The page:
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Twelve students across Grades 2 to 6 were interviewed individually using a range of tasks, where the mathematical focus was a conceptual understanding of fractions. Careful listening established that despite giving a correct answer and appearing to have conceptual understanding, further probing sometimes revealed that the child had only a faulty procedural understanding. Similarly, success on one task did not guarantee success on a different but related task. Conversely, a task involving a continuous quantity enabled a child to move between discrete and continuous interpretations of fractional parts. This study supported the claimed advantages of one-to-one interviews over pen and paper tests, but also highlighted the importance of careful listening and the need for multiple tasks in the one mathematical domain in eliciting understanding.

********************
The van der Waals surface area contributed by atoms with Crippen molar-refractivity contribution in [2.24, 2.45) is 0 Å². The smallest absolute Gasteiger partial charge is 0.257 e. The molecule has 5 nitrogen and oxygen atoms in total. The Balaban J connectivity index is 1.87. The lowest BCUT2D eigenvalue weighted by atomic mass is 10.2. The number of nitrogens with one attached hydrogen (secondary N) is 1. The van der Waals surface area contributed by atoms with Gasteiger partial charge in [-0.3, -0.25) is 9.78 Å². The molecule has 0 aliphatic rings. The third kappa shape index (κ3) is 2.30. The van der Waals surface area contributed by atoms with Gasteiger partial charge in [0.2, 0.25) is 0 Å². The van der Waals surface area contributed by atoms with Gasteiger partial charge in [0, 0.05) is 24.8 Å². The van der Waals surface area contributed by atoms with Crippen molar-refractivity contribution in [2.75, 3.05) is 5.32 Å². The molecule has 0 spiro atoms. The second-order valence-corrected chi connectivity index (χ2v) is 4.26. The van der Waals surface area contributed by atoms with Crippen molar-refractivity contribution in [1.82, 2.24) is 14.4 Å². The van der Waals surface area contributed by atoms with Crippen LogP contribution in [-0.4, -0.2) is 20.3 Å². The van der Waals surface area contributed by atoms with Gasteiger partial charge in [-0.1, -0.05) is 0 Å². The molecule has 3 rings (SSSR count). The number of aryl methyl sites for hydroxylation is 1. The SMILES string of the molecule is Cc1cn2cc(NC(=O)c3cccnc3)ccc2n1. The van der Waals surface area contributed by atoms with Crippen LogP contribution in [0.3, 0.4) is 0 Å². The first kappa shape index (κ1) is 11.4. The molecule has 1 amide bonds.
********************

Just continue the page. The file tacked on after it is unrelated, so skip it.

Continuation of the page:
School of Education

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Open Access Conference Paper

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